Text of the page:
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Archive for the ‘What’s at Stake’ Category

Gabriel García Márquez (March 6, 1927 – April 17, 2014) — in memoriam

Saturday, April 19th, 2014

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button ff “He Gave Us Back Our History”
Isabel Allende on Gabriel García Márquez in exclusive interview at Democracy Now

Gabriel Garcia Marquez with Book on Head
© Isabel Steva Hernández (Colita) / Corbis

Gabriel García Márquez with a copy of his book One Hundred Years of Solitude (Cien años de soledad) in 1975.
38px-Speaker_Icon.svgListen to Gabo in his own words talk about writing his masterwork.

Click to read the Spanish original

Muchos años después, frente al pelotón de fusilamiento, el coronel Aureliano Buendía había de recordar aquella tarde remota en que su padre lo llevó a conocer el hielo. Macondo era entonces una aldea de 20 casas de barro y cañabrava construidas a la orilla de un río de aguas diáfanas que se precipitaban por un lecho de piedras pulidas, blancas y enormes como huevos prehistóricos. El mundo era tan reciente, que muchas cosas carecían de nombre, y para mencionarlas había que señalarlas con el dedo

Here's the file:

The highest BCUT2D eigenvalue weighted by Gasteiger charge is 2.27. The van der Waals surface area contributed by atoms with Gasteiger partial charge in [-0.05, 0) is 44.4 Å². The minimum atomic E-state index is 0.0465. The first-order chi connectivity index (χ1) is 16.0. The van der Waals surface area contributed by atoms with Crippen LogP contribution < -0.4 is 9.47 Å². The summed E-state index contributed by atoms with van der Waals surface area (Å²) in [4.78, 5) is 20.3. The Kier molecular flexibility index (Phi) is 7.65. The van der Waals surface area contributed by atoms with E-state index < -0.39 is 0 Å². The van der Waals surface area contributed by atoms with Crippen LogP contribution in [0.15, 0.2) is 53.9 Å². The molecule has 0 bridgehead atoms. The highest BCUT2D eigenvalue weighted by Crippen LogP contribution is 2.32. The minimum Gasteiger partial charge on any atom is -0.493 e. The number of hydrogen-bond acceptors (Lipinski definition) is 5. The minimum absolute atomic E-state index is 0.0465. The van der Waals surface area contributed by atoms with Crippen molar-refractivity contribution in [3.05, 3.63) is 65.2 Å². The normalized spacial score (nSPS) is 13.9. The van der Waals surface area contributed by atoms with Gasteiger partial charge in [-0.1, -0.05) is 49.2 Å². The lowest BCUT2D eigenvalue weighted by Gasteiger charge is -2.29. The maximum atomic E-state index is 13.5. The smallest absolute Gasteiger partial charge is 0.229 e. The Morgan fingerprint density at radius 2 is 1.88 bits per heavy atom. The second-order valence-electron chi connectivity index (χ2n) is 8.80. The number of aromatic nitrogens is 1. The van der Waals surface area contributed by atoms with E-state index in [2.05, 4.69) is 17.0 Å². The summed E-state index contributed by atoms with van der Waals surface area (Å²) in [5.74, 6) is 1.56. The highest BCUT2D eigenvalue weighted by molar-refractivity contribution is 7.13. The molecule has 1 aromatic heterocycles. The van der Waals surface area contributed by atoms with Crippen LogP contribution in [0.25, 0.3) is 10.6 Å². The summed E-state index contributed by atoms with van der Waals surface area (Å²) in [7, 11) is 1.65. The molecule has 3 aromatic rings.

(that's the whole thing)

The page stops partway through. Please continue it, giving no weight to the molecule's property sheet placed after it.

Mexico Garcia Marquez-1
© Eduardo Verdugo/Associated Press

In this March 6, 2014, file photo, Colombian Nobel Literature laureate Gabriel García Márquez greets fans and reporters outside his home on his birthday in Mexico City. The family said his health was “very fragile” after he left a Mexico City hospital on April 8. The world renowned Colombia-born writer is at his home in Mexico City after eight days in the hospital last week for treatment of pneumonia and related problems.


open quotesIt always amuses me that the biggest praise for my work comes for the imagination, while the truth is that there’s not a single line in all my work that does not have a basis in reality. The problem is that Caribbean reality resembles the wildest imagination.
– Gabriel García Márquez


Gabo Accepts Nobelplay button 2.png

Uploaded April 18, 2014 at YouTube

One of the greatest novelists and writers of the 20th century has died. Colombian author Gabriel García Márquez passed away Thursday in Mexico at the age of 87. It has been reported that only the Bible has sold more copies in the Spanish language than the works of García Márquez, who was affectionately known at “Gabo” throughout Latin America. His novel One Hundred Years of Solitude is considered one of the masterful examples of the literary genre known as magic realism, and it won him the Nobel Prize for Literature in 1982. The Swedish Academy described it as a book “in which the fantastic and the realistic are combined in a richly composed world of imagination, reflecting a continent’s life and conflicts.”